A recent investigative report on the Ford Foundation’s funding of Palestinian groups is triggering calls for a federal investigation.
Rep. Jerrold Nadler, a Democrat from New York, and the American Jewish Congress are urging a federal probe into the alleged financial ties between what might be the country’s most prestigious foundation and anti-Israel Palestinian groups. The proposal drew tentative support from Malcolm Hoenlein, executive vice chairman of the Conference of Presidents of Major American Jewish Organizations.
The calls come in reaction to an investigative report published in last week’s Forward, alleging that the foundation had backed Palestinian groups accused of fomenting the anti-Israel agitation and blatant antisemitism two years ago at the U.N. World Conference Against Racism in Durban, South Africa. Critics have called on several federal bodies to intervene, including Congress, the IRS and the FBI. “It’s within [Ford’s] right to fund groups critical of the Israeli government,” Nadler told the Forward. “It’s not right for them to fund groups that cross the line into antisemitism or incitement to hatred against Israel.”
Meanwhile Nadler will be circulating a letter in the House addressed to the Ford Foundation, demanding that the $10 billion charity scrutinize how its funds are being used. Rep. Eliot Engel, a Democrat from New York, said that he would support such a letter. Rep. Henry Waxman, a Democrat from California, also criticized Ford’s funding practices and called for an investigation to be conducted by Ford itself into whether the foundation’s grantees have links to terrorists. “The Ford Foundation, at best, used poor judgment in its decision to fund Palestinian organizations that promote extremist anti-Israel and antisemitic agendas,” Waxman said. “They may have also violated U.S. law, if these groups are found to have links with Palestinian terrorist organizations. I hope there will be a full investigation and that the Ford trustees will rethink funding for groups whose activities are antithetical to the foundation’s mission in support of human rights.”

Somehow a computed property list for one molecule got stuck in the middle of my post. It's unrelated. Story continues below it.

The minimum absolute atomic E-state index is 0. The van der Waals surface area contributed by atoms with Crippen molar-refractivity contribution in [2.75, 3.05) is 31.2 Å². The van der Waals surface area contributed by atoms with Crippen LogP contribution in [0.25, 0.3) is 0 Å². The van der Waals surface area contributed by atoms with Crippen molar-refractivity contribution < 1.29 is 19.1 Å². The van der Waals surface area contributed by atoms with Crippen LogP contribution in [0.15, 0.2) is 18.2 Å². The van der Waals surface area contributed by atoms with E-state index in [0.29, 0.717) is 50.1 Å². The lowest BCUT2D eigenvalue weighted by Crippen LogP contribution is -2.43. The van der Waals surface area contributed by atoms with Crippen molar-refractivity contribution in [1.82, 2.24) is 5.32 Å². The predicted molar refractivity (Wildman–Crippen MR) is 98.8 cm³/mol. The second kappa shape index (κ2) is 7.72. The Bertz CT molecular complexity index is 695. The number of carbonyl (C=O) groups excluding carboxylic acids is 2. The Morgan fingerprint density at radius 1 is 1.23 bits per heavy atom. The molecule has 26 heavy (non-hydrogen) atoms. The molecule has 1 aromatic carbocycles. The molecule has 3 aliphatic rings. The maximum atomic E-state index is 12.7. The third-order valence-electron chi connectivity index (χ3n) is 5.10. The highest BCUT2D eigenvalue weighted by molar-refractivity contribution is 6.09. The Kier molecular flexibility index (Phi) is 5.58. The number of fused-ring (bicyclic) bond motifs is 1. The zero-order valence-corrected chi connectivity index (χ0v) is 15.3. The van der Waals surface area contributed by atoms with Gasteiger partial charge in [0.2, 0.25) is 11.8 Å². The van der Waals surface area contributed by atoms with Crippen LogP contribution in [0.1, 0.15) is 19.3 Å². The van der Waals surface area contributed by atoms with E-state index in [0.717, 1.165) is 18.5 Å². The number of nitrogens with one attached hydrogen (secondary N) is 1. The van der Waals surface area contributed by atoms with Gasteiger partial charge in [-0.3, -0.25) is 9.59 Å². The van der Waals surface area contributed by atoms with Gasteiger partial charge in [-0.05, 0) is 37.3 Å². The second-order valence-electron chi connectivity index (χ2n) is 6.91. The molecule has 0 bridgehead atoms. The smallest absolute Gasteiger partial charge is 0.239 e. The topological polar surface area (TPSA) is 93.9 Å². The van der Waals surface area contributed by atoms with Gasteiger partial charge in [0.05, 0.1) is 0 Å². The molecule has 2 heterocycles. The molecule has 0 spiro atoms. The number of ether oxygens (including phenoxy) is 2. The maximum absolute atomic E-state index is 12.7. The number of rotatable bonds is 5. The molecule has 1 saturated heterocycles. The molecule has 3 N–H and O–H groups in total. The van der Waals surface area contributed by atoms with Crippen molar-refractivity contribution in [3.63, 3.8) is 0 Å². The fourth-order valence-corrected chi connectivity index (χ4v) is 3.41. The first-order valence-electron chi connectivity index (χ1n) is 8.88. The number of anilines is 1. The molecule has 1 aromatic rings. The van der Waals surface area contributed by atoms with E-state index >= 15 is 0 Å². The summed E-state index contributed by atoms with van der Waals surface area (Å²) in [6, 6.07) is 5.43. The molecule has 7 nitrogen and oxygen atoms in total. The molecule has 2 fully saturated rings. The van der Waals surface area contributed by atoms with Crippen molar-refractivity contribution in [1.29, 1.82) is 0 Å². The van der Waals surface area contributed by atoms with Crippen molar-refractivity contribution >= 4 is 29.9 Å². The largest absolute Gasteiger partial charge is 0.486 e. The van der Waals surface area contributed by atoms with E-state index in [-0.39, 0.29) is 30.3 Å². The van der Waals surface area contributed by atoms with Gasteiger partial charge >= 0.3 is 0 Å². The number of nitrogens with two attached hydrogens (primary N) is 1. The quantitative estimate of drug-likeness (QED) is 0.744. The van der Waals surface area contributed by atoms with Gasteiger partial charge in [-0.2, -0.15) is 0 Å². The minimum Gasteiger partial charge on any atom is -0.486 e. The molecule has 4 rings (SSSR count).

According to last week’s investigative report, written by Edwin Black and funded by the Jewish Telegraphic Agency, some of Ford’s Palestinian recipients have allegedly organized efforts to boycott Israel, impose international sanctions and try Israelis as war criminals.
In a letter to the Forward, Ford vice president Bradford Smith stated that he strongly denies implications that Ford was responsible for anti-Israel sentiment at Durban or that the foundation is negligent in overseeing how grant monies are used. “We check every grant before we approve it, before we issue a check, and periodically during the life of the grant to ensure that no grant supports any organization on various lists of terrorist suspects,” he wrote.
In an interview with the Forward, Alex Wilde, the Ford Foundation’s vice president of communications, said: “We believe that the original story was one-sided and unfair. We do have ongoing conversations with the leadership of the Jewish community and are happy to address any concerns with them directly.”
Abraham Foxman, national director of the Anti-Defamation League told the Forward that it is too soon to call for a congressional investigation: “This is an institution that’s been around for a long time. They’ve established a credible reputation. When this thing surfaces I would give them an opportunity to examine themselves while the public is watching and waiting. If they cannot do it, there’s plenty of time for politicians to have a field day.”
Ford critics are livid over the reported refusal of Ford’s Palestinian grantees to certify that no funds are being used to advocate or support terrorist activities. The Certification Regarding Terrorist Financing is a standard that was recently adopted by the U.S. Agency for International Development. According to last week’s investigative report, a Palestinian NGO Network spokesman said, “Ford does not make us sign this agreement.”
“Congress should examine the tax-exempt status of organizations such as the Ford Foundation,” states an AJCongress press release. “The purpose of the tax exemption cannot be to finance terrorists and terror-related activities.” The AJCongress said that it is turning the matter over to its legal department to determine “what action might be appropriate.”
No evidence has emerged linking Ford’s grant-making to terrorists, although one of several Ford-funded Web sites, www.palestinereport.org, linked directly to the sites of Hamas and Islamic Jihad. Within hours of the publication of Black’s article, www.palestinereport.org removed both the links to terrorist groups, which were cited in the report.
“We have only begun to look at the implications raised by this series,” said AJCongress’ general counsel, Marc Stern, who said he was studying the possibility of filing a lawsuit.
Nadler and Hoenlein argued that the USAID certification process is not protection enough against funding of terrorists and that the executive order regulating financial transactions by American organizations working in Palestinian areas should be more vigorously enforced.
“If they would enforce the laws in place we’d be okay,” Hoenlein said. “It’s happening now, but unfortunately it took a long time.”
Hoenlein told the Forward that he is not yet sure whether Congress, the IRS or another federal body would be the right venue for an investigation. He also suggested that media scrutiny might be a sufficient option.
—The Jewish Telegraphic Agency contributed to this report.